Negotiating Pay for a New Job

You don’t hate your job. You like the company, your co-workers are great, and you’ve learned a ton. But one day you realize there are few opportunities for advancement. Something inside of you is restless, which might mean it’s time to explore other opportunities with a new company or job.

You hit the online job search and end up interviewing. Eventually, you get a job offer and the question of salary comes up: given that you have a good deal of experience, you want to make sure you get the salary you’re worth. But how exactly do you figure out that number? Here’s our advice.

  1. Do Your Research Before the Interview

Your negotiation starts before you even get the job offer. Look at websites  like Payscale and Glassdoor, and find out what the average pay is for positions similar to the one you’re applying for. It’s important to note the pay range will vary according to the geographic area you’re looking at. While previously you would only be looking at jobs local to you, many positions are now remote due to changes in the job market. You might see a large pay increase if you expand your search to include remote jobs in a variety of markets.

If you have any connections at the company, ask them about the company culture and what their salary negotiation was like. Finding average salary information online is helpful, but nothing beats talking to an actual employee.

  1. Don’t Bring Up Salary Before a Job Offer

Even when we love our jobs, most of us work to get a paycheck. But that isn’t what your interviewer wants to hear. They want to know you’re interested in this position for more than pay; that you love the company culture and enjoy working. That’s why you shouldn’t bring up salary before they extend a job offer. You want to prove you care about this job for non monetary reasons.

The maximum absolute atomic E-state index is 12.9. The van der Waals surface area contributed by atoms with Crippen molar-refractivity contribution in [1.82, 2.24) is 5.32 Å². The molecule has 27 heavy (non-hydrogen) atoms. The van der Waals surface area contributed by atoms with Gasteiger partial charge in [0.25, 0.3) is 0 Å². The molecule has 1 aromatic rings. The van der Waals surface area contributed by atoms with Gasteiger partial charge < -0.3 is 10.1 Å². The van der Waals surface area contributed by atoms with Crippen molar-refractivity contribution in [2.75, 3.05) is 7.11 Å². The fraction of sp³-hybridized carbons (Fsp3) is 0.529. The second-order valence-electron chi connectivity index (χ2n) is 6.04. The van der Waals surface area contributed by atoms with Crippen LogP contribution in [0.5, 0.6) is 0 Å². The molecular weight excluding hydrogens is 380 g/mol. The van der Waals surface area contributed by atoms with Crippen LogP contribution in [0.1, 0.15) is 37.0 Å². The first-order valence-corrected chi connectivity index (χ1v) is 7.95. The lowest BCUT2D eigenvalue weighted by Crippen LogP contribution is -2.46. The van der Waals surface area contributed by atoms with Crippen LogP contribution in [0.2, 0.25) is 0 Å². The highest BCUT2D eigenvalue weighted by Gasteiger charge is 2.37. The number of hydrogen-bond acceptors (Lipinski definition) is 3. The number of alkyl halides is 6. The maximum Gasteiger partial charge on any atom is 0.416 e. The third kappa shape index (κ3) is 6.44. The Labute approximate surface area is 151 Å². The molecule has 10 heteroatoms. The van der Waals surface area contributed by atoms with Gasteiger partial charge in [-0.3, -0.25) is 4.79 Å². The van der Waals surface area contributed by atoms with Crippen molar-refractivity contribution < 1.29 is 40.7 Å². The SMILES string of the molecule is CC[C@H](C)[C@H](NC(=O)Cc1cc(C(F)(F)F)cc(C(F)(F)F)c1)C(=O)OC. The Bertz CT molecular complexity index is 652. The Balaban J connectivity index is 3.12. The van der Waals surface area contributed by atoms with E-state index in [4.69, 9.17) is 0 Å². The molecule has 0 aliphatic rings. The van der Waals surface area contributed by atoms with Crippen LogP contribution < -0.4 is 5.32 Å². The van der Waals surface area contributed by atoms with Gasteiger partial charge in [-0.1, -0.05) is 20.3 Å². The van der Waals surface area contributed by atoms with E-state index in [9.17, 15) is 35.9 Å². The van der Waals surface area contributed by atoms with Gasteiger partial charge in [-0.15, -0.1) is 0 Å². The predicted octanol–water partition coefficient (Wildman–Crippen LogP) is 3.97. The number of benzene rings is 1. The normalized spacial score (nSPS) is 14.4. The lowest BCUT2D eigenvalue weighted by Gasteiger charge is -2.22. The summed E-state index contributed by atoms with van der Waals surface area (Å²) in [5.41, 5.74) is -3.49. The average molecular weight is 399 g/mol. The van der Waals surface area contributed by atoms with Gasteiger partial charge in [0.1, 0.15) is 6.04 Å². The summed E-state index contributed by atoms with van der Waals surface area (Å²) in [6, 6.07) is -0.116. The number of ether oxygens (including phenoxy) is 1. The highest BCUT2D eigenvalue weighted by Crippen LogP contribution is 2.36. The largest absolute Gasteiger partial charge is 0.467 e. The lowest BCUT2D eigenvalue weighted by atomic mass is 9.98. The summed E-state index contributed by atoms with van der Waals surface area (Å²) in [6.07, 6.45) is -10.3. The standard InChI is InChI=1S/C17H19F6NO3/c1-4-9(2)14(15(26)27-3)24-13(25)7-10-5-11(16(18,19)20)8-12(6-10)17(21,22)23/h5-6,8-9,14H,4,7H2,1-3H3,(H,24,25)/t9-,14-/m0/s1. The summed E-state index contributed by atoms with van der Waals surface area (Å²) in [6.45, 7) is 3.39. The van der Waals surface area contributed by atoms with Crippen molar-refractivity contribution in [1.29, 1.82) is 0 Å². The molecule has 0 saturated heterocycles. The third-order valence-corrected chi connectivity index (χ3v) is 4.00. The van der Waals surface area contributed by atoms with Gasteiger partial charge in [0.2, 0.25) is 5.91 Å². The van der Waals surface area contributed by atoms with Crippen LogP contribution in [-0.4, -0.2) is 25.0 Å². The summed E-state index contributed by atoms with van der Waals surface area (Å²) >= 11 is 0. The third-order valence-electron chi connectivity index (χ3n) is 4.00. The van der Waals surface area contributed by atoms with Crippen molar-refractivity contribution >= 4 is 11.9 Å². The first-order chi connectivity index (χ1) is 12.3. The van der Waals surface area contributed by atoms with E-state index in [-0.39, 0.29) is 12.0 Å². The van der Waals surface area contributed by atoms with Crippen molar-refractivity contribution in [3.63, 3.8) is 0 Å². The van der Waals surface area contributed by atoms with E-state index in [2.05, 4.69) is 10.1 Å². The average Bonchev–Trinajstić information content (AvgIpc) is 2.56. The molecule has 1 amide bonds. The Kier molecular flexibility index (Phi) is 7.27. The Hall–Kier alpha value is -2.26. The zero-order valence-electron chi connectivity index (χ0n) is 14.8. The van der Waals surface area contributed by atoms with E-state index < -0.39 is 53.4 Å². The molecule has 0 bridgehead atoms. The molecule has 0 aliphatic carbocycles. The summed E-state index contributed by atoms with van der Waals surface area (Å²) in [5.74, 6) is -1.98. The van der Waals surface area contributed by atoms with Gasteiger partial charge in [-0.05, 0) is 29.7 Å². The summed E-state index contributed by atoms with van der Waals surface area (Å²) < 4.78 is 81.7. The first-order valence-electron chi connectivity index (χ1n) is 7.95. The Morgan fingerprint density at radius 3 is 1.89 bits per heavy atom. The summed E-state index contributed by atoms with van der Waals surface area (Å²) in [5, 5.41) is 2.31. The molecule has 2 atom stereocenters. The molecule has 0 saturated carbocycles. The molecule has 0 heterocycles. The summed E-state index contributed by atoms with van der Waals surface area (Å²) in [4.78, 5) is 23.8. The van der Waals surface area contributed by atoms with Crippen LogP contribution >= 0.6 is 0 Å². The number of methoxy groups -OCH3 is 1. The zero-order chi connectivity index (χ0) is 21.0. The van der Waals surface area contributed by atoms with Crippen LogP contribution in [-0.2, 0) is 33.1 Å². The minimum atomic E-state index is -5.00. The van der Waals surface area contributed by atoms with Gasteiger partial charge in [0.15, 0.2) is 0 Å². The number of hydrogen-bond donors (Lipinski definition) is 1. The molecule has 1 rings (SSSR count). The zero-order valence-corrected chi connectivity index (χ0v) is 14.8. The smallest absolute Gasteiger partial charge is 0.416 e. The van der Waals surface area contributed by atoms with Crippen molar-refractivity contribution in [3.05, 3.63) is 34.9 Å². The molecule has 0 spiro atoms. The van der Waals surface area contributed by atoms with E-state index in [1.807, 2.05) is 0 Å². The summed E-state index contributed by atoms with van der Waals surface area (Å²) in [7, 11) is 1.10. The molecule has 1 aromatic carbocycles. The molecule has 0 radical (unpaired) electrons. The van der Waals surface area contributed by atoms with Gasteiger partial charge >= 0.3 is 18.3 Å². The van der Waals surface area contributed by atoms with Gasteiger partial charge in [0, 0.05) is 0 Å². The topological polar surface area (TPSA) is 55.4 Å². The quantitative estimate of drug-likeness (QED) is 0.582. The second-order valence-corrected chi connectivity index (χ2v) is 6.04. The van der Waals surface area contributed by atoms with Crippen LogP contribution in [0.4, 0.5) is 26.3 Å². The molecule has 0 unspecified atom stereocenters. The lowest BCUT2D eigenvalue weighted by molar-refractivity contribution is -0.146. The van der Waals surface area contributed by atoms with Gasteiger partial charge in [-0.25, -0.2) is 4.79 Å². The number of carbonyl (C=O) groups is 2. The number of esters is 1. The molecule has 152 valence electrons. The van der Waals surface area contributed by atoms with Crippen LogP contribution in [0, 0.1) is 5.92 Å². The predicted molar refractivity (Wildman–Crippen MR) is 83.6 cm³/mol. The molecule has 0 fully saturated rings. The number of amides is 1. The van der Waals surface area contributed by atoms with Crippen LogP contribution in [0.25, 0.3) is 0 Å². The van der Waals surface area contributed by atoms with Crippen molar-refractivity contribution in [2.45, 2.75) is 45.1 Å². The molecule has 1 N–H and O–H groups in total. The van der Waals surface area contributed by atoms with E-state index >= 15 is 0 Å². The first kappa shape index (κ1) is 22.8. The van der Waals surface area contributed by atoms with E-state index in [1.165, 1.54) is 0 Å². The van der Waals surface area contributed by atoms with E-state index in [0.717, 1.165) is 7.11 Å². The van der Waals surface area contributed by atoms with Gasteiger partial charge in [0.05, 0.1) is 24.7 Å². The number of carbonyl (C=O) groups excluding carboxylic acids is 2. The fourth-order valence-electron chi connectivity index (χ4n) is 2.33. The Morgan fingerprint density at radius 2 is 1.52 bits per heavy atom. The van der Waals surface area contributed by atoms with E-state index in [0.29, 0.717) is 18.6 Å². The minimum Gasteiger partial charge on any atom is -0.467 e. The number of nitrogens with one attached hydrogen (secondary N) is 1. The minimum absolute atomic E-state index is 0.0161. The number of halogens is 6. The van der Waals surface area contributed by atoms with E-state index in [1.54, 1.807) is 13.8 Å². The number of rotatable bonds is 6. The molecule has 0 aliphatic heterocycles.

1. Do Make Sure You’re Getting Paid What You’re Worth

Don’t be afraid to ask for the salary your research says you deserve. Most companies are willing to negotiate.

If the company asks for your salary requirements before making an offer, feel free to give them a number closer to the upper range of average pay for your position. If they accept that number, great! You got what you wanted. If they counteroffer, don’t accept a number that makes you uncomfortable.

You can also tell the employer you’d like some time to consider the job offer and ask for their budgets for the position. You might find they’re willing to pay more than you were even going to ask for.

  1. You Can Negotiate for Benefits, Too

Remember, salary isn’t the only thing you can negotiate. Other benefits are often on the table, like start date, paid time off, payment for relocating, stock options, flexible work schedules, and more. If they can’t meet your salary expectations, you might be able to come up with a benefits package that works for both of you.

When it comes down to it, only you know what salary number makes you happy. Don’t be afraid to walk away from a job offer if the number isn’t what you’re looking for, but you also have to be realistic. It’s a fine line to walk, but with enough research, you’ll find the perfect company for you.

Have you ever had success negotiating for a salary with a new job offer? How did it go? Let us know in the comments section below!

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